Marlaine Gray, PhD, is a medical anthropologist with a passion for eliciting illness narratives and health care experiences from patients, family members and medical professionals. She has researched how the intersection of creative practices and medical care provide insight into understanding the logic of biomedical care, what counts as evidence that a creative activity "works," and how arts activities can serve as a model of how to provide better, more patient-and-family centered care. She is particularly interested in how we attend to patient suffering, and in what types of care are possible when there are no medical treatments available.
Her previous work includes examining education policy in sub-Saharan Africa and developing curricula for health education, specifically HIV/AIDS education in Kenya and Mozambique.
Dr. Gray has extensive experience analyzing qualitative data. At Kaiser Permanente Washington Health Research Institute (KPWHRI), she uses this expertise to examine how patients, family members and physicians conceptualize "ideal" or patient-and-family centered care, medication decision making during pregnancy, and medical decision making by young adults with advanced cancer.
Dr. Gray is also a member of KPWHRI's Center for Community Health and Evaluation (CCHE), where she uses her expertise to evaluate clinical care and vaccination initiatives.
Hertel E, Cheadle A, Matthys J, Coleman K, Gray M, Robbins M, Tufte J, Hsu C. Engaging patients in primary care design: An evaluation of a novel approach to codesigning care. LID - 10.1111/hex.12909 [doi] Health Expect. 2019 May 27. doi: 10.1111/hex.12909 [Epub ahead of print] PubMed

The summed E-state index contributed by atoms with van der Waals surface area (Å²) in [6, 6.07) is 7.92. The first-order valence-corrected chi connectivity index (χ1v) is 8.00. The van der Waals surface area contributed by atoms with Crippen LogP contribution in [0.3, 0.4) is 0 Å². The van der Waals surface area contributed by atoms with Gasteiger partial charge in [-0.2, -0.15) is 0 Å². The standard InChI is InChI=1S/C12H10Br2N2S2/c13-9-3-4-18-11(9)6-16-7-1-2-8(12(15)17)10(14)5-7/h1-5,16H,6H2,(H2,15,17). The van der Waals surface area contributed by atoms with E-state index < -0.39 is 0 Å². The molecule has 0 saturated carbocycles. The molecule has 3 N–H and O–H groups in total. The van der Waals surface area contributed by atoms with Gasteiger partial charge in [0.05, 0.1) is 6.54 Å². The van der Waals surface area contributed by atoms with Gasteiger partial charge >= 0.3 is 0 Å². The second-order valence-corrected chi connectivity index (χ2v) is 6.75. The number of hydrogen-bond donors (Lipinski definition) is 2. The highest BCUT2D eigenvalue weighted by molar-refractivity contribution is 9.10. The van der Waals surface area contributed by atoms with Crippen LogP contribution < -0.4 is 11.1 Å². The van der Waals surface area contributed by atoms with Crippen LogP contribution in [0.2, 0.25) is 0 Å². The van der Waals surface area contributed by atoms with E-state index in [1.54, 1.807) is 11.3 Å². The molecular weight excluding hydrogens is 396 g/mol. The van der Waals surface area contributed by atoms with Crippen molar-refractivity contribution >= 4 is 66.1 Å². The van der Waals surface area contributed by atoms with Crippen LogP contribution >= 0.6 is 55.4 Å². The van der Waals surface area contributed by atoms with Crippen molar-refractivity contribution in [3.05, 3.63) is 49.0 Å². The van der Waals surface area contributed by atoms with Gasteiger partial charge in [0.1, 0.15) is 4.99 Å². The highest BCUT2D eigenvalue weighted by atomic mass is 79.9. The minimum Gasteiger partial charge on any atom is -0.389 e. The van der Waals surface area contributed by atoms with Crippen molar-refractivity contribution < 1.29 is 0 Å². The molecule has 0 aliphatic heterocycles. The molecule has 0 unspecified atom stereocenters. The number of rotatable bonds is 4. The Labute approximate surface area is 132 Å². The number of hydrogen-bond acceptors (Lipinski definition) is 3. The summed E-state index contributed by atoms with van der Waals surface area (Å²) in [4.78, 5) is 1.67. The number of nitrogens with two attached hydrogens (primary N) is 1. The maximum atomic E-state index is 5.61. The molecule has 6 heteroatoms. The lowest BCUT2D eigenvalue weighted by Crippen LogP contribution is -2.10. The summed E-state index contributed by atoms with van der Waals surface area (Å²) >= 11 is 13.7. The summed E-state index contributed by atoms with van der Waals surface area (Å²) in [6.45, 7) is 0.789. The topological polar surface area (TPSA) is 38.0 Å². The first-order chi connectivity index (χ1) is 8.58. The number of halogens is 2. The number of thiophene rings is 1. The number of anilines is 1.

Hsu C, Gray MF, Murray L, Abraham M, Nickel W, Sweeney JM, Frosch DL, Mroz TM, Ehrlich K, Johnson B, Reid RJ. Actions and processes that patients, family members, and physicians associate with patient- and family-centered care. BMC Fam Pract. 2019;20(1):35. doi: 10.1186/s12875-019-0918-7. PubMed
Figueroa Gray M, Hsu C, Kiel L, Dublin S. Getting through the day: a pilot qualitative study of U.S. women's experiences making decisions about anti-nausea medication during pregnancy. BMC Pregnancy Childbirth. 2018;18(1):475. doi: 10.1186/s12884-018-2093-6. PubMed
Hsu C, Hertel E, Johnson E, Cahill C, Lozano P, Ross TR, Ehrlich K, Coleman K, BlueSpruce J, Cheadle A, Matthys J, Chapdelaine M, Gray M, Tufte J, Robbins M. Evaluation of the Learning to Integrate Neighborhoods and Clinical Care project: findings from implementing a new lay role into primary care teams to address social determinants of health. Perm J. 2018; 22:18-101.Published online 2018 Oct 22.doi: 10.7812/TPP/18-101.
Figueroa Gray M, Ludman EJ, Beatty T, Rosenberg AR, Wernli KJ. Balancing hope and risk among adolescent and young adult cancer patients with late-stage cancer: a qualitative interview study. J Adolesc Young Adult Oncol. 2018 Aug 10. doi: 10.1089/jayao.2018.0048. [Epub ahead of print]. PubMed
The first Clare Project study asked about values and care preferences. Project leaders are now building on that foundation.
Read about it in Healthy Findings.
Patients, families, caregivers, and providers are talking to researchers about care decisions and social media communities. Here’s what they’re saying.
Read about it in Healthy Findings.
The Clare Project is a small research study to learn more about how young adults with cancer make choices about their medical care.